21 March 2006

Peveril Castle

Well, Castleton has changed a lot in the seven years or so since I last visited. The car park is much bigger (and also rip-off expensive at £3.00 for two hours - maximum stay two hours), there is a shiny new visitor centre (with rather less shiny toilets). Even the castle has a new visitor centre, before it was a garden-shed type of affair with an old man in it, now it has a two-storey stone building with a lift and two smiley happy people.

Needless to say the castle was the main point of interest...

Outside the keep...

...and inside the keep!

The castle (Peveril Castle) was established in the 11th century, and the square keep was built in 1176. Despite its royal status and strategic location, it was rarely (if ever) visited by the king and tended to be used as a hunting lodge and prison.

It certainly has commanding views of the Hope Valley, and is dramatically located on the edges of cliffs (including the 'Devil's Arse').

Mam Tor, the iron age hillfort, viewed from the castle.

Frustration with the digital camera was mounting, but I managed not to throw it over the cliff...

We resisted the temptation to have a cup of tea in Castleton, and instead headed off up Wynatt's Pass towards Chapel en-le Frith, and then back 'home' via Buxton.

1 comment:

Kpagesmith said...

Paul's comments throughout the day consisted of constant criticisms of all the new features in the Peak District, although after a while he admittted they were probably for the best, and loud exclamations about the camera!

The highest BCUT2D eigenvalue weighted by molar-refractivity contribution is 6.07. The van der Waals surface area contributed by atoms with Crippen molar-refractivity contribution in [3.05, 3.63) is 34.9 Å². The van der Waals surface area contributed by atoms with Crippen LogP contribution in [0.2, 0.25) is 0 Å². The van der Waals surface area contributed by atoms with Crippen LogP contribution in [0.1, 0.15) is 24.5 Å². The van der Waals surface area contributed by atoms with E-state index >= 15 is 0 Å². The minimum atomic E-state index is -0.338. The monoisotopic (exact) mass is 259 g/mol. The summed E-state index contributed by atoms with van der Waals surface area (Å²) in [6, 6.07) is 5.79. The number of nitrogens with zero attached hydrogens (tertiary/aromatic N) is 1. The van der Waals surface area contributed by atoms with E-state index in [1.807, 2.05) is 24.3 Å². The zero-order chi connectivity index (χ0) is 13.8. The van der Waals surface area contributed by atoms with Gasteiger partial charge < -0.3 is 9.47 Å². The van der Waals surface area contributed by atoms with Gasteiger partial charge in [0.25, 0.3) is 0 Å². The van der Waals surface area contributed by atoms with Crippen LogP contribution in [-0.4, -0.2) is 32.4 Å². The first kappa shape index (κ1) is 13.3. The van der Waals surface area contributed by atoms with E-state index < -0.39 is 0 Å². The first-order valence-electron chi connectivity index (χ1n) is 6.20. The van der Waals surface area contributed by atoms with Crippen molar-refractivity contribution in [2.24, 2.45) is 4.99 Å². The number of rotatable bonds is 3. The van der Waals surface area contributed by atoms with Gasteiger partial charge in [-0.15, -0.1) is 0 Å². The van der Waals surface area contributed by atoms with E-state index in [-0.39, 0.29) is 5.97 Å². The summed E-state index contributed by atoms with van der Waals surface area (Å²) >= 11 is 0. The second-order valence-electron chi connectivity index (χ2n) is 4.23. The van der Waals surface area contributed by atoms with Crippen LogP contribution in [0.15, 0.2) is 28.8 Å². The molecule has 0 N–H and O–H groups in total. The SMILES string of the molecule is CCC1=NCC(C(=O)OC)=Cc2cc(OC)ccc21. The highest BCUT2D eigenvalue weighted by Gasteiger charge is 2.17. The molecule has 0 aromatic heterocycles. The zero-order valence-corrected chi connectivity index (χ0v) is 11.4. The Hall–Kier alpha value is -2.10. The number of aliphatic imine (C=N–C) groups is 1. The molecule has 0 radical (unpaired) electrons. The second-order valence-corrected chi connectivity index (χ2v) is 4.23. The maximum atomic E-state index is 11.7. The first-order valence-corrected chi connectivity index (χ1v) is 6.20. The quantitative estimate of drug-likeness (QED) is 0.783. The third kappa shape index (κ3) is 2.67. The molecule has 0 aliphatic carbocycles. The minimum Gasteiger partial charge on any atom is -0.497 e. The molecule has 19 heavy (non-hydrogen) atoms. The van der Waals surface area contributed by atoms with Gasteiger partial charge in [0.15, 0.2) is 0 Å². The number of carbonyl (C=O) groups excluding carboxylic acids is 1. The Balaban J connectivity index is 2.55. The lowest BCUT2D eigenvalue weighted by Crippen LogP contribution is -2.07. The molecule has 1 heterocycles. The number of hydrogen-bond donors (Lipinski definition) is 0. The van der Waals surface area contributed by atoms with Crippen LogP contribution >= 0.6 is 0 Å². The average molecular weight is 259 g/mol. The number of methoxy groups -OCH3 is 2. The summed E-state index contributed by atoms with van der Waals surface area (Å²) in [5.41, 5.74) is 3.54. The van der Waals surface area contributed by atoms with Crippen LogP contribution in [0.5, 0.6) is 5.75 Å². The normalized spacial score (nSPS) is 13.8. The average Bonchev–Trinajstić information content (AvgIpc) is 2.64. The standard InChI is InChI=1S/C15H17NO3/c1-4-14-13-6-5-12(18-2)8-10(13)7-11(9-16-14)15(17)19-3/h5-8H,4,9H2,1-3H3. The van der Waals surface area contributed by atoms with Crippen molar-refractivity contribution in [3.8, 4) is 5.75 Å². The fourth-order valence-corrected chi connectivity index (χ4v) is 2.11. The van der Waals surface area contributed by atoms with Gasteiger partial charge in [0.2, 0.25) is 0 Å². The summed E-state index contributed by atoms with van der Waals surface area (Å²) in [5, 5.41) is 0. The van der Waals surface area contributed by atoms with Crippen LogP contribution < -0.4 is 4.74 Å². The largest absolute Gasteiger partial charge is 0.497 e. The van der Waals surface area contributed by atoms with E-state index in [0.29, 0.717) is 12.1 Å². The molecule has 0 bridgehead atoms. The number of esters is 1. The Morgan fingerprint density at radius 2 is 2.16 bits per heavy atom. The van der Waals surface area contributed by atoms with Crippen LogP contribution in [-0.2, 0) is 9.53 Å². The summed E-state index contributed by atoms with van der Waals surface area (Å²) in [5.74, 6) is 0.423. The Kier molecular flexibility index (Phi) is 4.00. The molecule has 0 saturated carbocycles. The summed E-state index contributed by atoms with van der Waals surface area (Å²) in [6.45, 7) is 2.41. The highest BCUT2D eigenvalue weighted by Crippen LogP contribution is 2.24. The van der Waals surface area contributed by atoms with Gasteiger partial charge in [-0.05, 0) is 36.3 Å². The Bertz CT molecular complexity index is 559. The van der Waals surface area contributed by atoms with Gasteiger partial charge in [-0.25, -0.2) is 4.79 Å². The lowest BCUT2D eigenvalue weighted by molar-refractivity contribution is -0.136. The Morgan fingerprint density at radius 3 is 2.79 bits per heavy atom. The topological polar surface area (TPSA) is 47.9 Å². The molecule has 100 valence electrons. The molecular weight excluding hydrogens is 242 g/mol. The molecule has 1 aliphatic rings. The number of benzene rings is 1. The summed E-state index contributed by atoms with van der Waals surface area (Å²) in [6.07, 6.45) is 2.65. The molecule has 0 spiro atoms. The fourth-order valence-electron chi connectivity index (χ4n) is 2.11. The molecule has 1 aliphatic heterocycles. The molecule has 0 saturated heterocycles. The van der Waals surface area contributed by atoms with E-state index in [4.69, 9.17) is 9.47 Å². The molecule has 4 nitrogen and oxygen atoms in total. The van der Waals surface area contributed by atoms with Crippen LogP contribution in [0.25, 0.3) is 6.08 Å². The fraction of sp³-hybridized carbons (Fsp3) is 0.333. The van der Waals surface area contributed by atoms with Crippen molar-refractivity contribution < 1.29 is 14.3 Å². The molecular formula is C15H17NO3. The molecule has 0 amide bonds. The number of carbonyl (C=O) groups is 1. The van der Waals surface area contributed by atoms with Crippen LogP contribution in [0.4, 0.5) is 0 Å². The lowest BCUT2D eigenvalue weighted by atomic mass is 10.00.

accessibility aerial-cam aircraft Albany ALGAO antiquaries apley archaeology architecture art art nouveau Australia baltic Belgium beverley Birmingham black country Black Country Living Museum blast furnace blog borders Brexit broseley buildings cadw cambridgeshire canals cars castles charities chartership chief executive children chuches CIfA cinema coalbrookdale colonial community conferences conflict conservation contexts CPAT cracow crash cultural heritage culture cumbria cycling dark heritage dark tourism Darwin dawley devolution DGUF dialogue Dunsborough EAA earthworks england english heritage estonia EU Europe evolution excavation family family history fields fieldwalking food friends funding furnaces gardens geography geology geophysics Germany governance Habsburg heritage heritage management hertfordshire hinkshay historic environment historical metallurgy society history holiday hotel housing hull IfA india industrial heritage industry instability interdisciplinary iran iraq iron iron age iron rolling ironbridge ironworking jackfield jewish heritage Kakadu landscape landslide latvia lecture legislation linguistics Lithuania local history london manor house marylebone metallurgy middle east mill mining moat monograph moss museums national identity Netherlands Newcomen Nexus Northern Territory painting pakistan Perth planning poland politics of heritage post-colonial pottery preservation professionalism publication railways rambling religion report riga road rock art romania romans ruin salaries sandwell sardines scheduling schools scotland settlements severn shakespeare ships shropshire snow soviet stirchley stirchley furnaces stirchley ironworks stirchley slagworks stratigraphy survey Switzerland syria tallinn teaching telford tenements terrorism theatre timber-framed towns trains transport trustees turkey UK Vilnius volunteers wales west bromwich Western Australia wooden road wrexham wrexham and shropshire wroxeter yorkshire